Hamlet through Hoops? //

Photo: Christoph Muller

Photo: Christoph Muller

Hamlet, Max Beerbohm famously wrote, is ‘a hoop through which every very eminent actor must, sooner or later, jump.’ By the same token King Lear is a mountain up which every very eminent actor must, sooner or later, climb. Many have made the ascent in recent years – Greg Hicks and Ian McKellen for the RSC., Jonathan Pryce at the Almeida, Derek Jacobi at the Donmar, Tim Pigott-Smith in Leeds, Frank Langella in Chichester and on Broadway, and now Simon Russell Beale at the National. How soon, or how late, in a career should he – or even she, in these days of cross-gender casting – do so?

Lear says of himself that he is ‘fourscore and upward.’ But Shakespeare is notoriously vague about the age of his characters, and some of them – like Macbeth – age unrealistically during the course of the action. Lear calls his Fool ‘boy’, but nowadays he is almost always played as Lear’s contemporary, or at least as someone who has grown old in his master’s service. And I have seen Lear himself played by a seventeen-year-old schoolboy – Mark Donald, now a professional actor. Richard Burbage was under forty when he created the role, David Garrick was only twenty-five when he first played it, John Gielgud twenty-seven (though he also recorded for it Radio 3 for his ninetieth birthday), Edmund Kean thirty-three, Laurence Olivier (who provocatively called it ‘an easy part’) thirty-nine, and Paul Scofield forty. Beale (who also had played the role at school, and who cuts the ‘fourscore…’ line) is fifty-three. Of course actors should be able to appear either younger or older than they are in real life. So actual age is not necessarily a hurdle.

The journey to the summit is littered with potential obstacles. It is not made any easier by the fact that, as we now realize, there is a choice between two different routes, one charted in Shakespeare’s original version of the play, printed in 1608, the other as it was revised, presumably with his involvement, published in the 1623 Folio. Both routes are tortuous and long. Modern actors, or directors on their behalf, often seek out short cuts. But some problem areas are non-negotiable.

One is the multiplicity of styles in which Lear speaks. Sometimes, especially at the start of the journey, he can step out confidently in the rhythms of regular blank verse. Such is the passionate but formal eloquence of the speeches in which he banishes Cordelia, curses Goneril, and expresses his misguided confidence in Regan’s kindness.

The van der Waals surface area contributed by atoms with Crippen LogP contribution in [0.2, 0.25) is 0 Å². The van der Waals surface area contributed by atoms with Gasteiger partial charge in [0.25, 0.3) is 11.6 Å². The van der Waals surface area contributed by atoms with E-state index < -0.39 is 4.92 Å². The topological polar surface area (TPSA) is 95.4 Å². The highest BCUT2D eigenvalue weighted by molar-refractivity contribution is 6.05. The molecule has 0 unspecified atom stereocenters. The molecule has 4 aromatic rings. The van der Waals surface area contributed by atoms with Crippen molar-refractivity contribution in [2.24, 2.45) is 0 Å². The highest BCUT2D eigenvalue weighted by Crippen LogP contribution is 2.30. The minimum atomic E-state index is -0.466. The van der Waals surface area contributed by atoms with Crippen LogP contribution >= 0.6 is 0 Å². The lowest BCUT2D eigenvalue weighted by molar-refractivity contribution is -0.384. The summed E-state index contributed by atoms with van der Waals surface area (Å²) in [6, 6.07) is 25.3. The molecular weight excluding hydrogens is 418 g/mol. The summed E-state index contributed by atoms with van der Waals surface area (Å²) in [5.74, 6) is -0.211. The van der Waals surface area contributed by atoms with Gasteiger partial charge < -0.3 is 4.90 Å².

But at other points the emotion exists not in the lines but between them, and the actor has to step in gingerly interaction with his fellow travellers, using hesitations, pauses, silent gestures and expressive looks to create a sense of interiority, the impression of something going on within him which doesn’t easily come to the surface. It happens in the little scene when his Fool is desperately trying to cheer Lear up but all the King can do is to pursue his own interior self-recriminations – ‘I did her wrong’ – ‘So kind a father!’ It’s the kind of dialogue that might have been written by Beckett or Pinter.

Some of his longer speeches, too, such as ‘O reason not the need’, are broken up with hesitations, shifts of direction, invocations to the gods, interiorities that allow glimpses of the inner man, requiring the actor to create a sense of improvisation, as if the thoughts come tumbling into his mind more quickly than he can express them.

And how far dare he allow laughter to punctuate his tragic journey in the inconsequentialities of Lear’s mad speeches when he tries to give a piece of toasted cheese to an imagined mouse, or in the grotesque dialogue with the blind Gloucester? For me, one of the most poignant moments in drama comes when, in response to Gloucester’s ‘O, let me kiss that hand!’, Lear says ‘Let me wipe it first. It smells of mortality.’ It makes me shudder. But it often gets a laugh, I suppose because of the contrast between the formality of Gloucester’s request and the lack of dignity in Lear’s response. Should the actor let the laugh come, or is it better to try to kill it?

The terrain gets even rougher towards the end of the journey. What do you do with Lear’s four-times repeated cry of ‘Howl’ as he carries (or drags) on Cordelia’s dead body? Are they interior cries of despair or pleas to the onlookers to share his grief? McKellen made them both, addressing the first two to himself, the second to the onlookers. And what about the five times repeated ‘never’ over the body: ‘Thou’lt come no more. / Never, never, never, never, never,’? How much rhythmic variation dare you allow to enter the line? How do you stop it from sounding just monotonous?

And Lear has to die when he gets to the top (unless of course he’s playing in the Nahum Tate adaptation which sends him along with Gloucester and Kent into peaceful retirement.) He has a choice here. In the quarto text he just says ‘O.O.O.O.’ On the page it looks silly. Shakespeare is leaving everything to the actor – presumably expecting a series of expiring sighs as his oxygen gives out.

In the Folio Lear has an extra couple of lines. ‘Do you see this? Look on her. Look, her lips. / Look there, look there.’ Look where? When Adrian Noble asked me to write a programme note for his production with Robert Stephens as Lear, I wrote initially that Lear addresses ‘Look there, look there’ to Cordelia’s lips, but I was asked to change it because Lear at this point was to have ‘a kind of vision.’ So he did, gesturing away from the body into the heavens, as if waving farewell to her spirit.

After playing Lear, jumping through Hamlet’s hoops must seem like child’s play.

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